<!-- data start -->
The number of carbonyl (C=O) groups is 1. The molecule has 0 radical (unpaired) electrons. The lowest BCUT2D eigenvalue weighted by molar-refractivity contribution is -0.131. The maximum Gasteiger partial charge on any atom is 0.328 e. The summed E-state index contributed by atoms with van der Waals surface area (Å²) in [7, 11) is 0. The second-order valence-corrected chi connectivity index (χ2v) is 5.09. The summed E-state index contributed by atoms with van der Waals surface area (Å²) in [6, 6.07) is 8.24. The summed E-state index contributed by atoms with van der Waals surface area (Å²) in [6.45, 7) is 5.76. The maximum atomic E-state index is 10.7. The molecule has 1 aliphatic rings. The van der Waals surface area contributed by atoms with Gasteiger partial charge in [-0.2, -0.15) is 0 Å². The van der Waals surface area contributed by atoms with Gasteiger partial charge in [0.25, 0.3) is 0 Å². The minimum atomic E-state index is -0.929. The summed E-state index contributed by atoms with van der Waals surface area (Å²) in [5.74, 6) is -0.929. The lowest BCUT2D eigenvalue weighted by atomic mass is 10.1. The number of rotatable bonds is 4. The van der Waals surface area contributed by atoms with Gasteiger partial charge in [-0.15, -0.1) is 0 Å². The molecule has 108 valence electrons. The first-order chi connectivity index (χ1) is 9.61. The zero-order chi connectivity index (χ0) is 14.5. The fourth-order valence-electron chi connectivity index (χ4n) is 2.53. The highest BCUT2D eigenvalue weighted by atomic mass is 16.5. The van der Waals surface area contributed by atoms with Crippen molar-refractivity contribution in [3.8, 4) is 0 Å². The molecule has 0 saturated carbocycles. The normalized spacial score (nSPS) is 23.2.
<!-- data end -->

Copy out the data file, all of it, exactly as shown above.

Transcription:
The number of carbonyl (C=O) groups is 1. The molecule has 0 radical (unpaired) electrons. The lowest BCUT2D eigenvalue weighted by molar-refractivity contribution is -0.131. The maximum Gasteiger partial charge on any atom is 0.328 e. The summed E-state index contributed by atoms with van der Waals surface area (Å²) in [7, 11) is 0. The second-order valence-corrected chi connectivity index (χ2v) is 5.09. The summed E-state index contributed by atoms with van der Waals surface area (Å²) in [6, 6.07) is 8.24. The summed E-state index contributed by atoms with van der Waals surface area (Å²) in [6.45, 7) is 5.76. The maximum atomic E-state index is 10.7. The molecule has 1 aliphatic rings. The van der Waals surface area contributed by atoms with Gasteiger partial charge in [-0.2, -0.15) is 0 Å². The van der Waals surface area contributed by atoms with Gasteiger partial charge in [0.25, 0.3) is 0 Å². The minimum atomic E-state index is -0.929. The summed E-state index contributed by atoms with van der Waals surface area (Å²) in [5.74, 6) is -0.929. The lowest BCUT2D eigenvalue weighted by atomic mass is 10.1. The number of rotatable bonds is 4. The van der Waals surface area contributed by atoms with Gasteiger partial charge in [-0.15, -0.1) is 0 Å². The molecule has 108 valence electrons. The first-order chi connectivity index (χ1) is 9.61. The zero-order chi connectivity index (χ0) is 14.5. The fourth-order valence-electron chi connectivity index (χ4n) is 2.53. The highest BCUT2D eigenvalue weighted by atomic mass is 16.5. The van der Waals surface area contributed by atoms with Crippen molar-refractivity contribution in [3.8, 4) is 0 Å². The molecule has 0 saturated carbocycles. The normalized spacial score (nSPS) is 23.2.